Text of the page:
Armenia was governed by an emir or wali headquartered at Dvin (Dabil in Arab sources), whose role however was limited to defence and the collection of taxes: the country was largely run by the local princes, the nakharar. The province was formally established by the time of the caliph Abd al-Malik (r. 685–705). The Emirate of Armenia (al-Arminiya) was divided into four regions: Arminiya I (Caucasian Albania), Arminiya II (Caucasian Iberia), Arminiya III (the area around Aras River), Arminiya IV (Taron).[6] This viceroyalty also contained two large lakes: the salt lake known as Lake Van in the south-west, and the fresh water Lake Sevan (Lychnitis) on its north-eastern border.

With the establishment of the Abbasid Caliphate, a period of repression was inaugurated: Caliph al-Mansur revoked the privileges and subsidies of the nakharar and imposed harsh taxation, leading to the outbreak of a major rebellion in 774. The revolt was suppressed in the Battle of Bagrevand in April 775, an event which saw the near-extinction, reduction to insignificance or exile to Byzantium of some of the most prominent nakharar families, most importantly the Mamikonian. [7] In the aftermath of the rebellion, the Caliphate tightened its grip on the Transcaucasian provinces: the nobility of neighbouring Iberia was also decimated in the 780s, and a process of settlement with Arab tribes began which by the middle of the 9th century led to the Islamization of Caucasian Albania, while Iberia and much of lowland Armenia came under the control of a series of Arab emirates. At the same time, the power vacuum left by the destruction of so many nakharar clans was filled by two other great families, the Artsruni in the south (Vaspurakan) and the Bagratuni in the north.[8]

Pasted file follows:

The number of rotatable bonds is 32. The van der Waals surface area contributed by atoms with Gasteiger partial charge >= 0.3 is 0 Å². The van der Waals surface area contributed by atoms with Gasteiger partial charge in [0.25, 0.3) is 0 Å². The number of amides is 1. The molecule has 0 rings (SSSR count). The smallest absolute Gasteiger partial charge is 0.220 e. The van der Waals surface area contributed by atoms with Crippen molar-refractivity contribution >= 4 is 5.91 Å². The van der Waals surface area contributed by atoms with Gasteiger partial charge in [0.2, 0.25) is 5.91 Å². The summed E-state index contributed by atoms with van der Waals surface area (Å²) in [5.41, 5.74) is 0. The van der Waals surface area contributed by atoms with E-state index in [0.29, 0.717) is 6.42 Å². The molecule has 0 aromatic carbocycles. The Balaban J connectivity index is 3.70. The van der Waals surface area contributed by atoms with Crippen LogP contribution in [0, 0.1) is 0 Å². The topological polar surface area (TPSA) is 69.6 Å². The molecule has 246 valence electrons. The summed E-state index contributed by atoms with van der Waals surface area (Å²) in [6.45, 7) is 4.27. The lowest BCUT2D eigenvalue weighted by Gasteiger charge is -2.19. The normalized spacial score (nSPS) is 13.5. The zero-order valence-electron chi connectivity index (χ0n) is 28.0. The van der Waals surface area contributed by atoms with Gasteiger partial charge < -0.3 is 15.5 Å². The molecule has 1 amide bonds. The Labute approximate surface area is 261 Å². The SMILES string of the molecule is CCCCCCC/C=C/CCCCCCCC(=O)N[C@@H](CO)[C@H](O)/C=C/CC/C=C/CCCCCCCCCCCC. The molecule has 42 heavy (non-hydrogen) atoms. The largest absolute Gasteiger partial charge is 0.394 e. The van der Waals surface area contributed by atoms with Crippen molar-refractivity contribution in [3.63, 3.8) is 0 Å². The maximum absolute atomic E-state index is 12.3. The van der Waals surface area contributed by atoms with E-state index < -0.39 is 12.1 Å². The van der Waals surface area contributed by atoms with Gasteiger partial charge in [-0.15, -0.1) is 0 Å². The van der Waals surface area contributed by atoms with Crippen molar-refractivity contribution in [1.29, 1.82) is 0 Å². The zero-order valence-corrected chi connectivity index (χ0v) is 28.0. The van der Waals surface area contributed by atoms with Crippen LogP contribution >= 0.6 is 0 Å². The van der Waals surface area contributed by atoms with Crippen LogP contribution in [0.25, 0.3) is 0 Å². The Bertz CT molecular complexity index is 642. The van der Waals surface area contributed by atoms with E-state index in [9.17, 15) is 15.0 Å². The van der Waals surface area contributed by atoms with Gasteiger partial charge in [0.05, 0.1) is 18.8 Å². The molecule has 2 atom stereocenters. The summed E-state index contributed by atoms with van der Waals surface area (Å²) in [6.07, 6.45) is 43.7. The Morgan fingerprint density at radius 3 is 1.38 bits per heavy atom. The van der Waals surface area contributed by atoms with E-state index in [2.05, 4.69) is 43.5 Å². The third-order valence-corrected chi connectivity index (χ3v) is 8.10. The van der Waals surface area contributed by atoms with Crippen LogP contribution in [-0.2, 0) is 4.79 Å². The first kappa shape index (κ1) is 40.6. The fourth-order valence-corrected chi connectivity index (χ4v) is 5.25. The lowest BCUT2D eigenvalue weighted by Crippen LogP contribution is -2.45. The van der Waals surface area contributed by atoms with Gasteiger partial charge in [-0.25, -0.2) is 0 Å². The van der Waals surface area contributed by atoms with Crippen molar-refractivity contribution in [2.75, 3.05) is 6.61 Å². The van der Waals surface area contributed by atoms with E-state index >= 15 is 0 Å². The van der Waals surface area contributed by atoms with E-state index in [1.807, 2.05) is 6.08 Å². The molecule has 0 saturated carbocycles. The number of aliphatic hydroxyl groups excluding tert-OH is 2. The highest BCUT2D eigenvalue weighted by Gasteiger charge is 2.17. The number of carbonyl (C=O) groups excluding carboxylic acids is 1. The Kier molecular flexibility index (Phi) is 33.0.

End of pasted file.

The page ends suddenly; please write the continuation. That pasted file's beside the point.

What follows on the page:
Despite several insurrections, the Emirate of Armenia lasted until 884, when the Bagratuni Ashot I, who had managed to win control over most of its area, declared himself "King of the Armenians". He received recognition by Caliph Al-Mu'tamid of the Abbasid dynasty in 885 and Byzantine Emperor Basil I of the Macedonian dynasty in 886. Armenia thus emerged as an independent state once again.

Arab governors of Armenia[edit]

Early governors[edit]

These are reported as governors under the Caliphs Uthman (r. 644–656) and Ali (r. 656–661), as well as the early Umayyads:

Emirs (Ostikans)[edit]

With the submission of Armenia to Muhammad ibn Marwan after 695, the province was formally incorporated into the Caliphate, and an Arab governor (ostikan) installed at Dvin:[9][10]

Presiding princes of Armenia [11][edit]

See also[edit]


  1. ^ Yeghiazaryan, Arman (2005). "Արմինիա ոստիկանության սահմանները [Borders of the Vicegerency of Arminia]". Patma-Banasirakan Handes (in Armenian) (Yerevan: Armenian Academy of Sciences) (1): 243–258. ISSN 0135-0536. 
  2. ^ Ter-Ghewondyan, Aram N. The Arab Emirates in Bagratid Armenia. Trans. Nina G. Garsoïan. Lisbon: Calouste Gulbenkian Foundation, 1976, p. 19.
  3. ^ Ter-Ghewondyan. The Arab Emirates in Bagratid Armenia, pp. 20-21.
  4. ^ Morgan 1918, p. 139.
  5. ^ Histoire d’Héraclius. Trancl. Fr. Macler, Paris, 1904.
  6. ^ Robert H. Hewsen. Armenia: A Historical Atlas. Univ. of Chicago Press, Chicago, 2001, 107, map 81.
  7. ^ Whittow, Mark (1996). The Making of Byzantium, 600–1025. Berkeley: University of California Press. p. 213. ISBN 978-0-520-20496-6. 
  8. ^ Whittow, Mark (1996). The Making of Byzantium, 600–1025. Berkeley: University of California Press. pp. 213–215. ISBN 978-0-520-20496-6. 
  9. ^ Arab Governors (Ostikans) of Arminiya, 8th Century
  10. ^ A. Ter-Ghevondyan's "Chronology of the Ostikans of Arminiya," Patma-banasirakan handes (1977) 1, pp. 117-128.
  11. ^ Rulers of Armenia and of Western and Eastern Empires.
  12. ^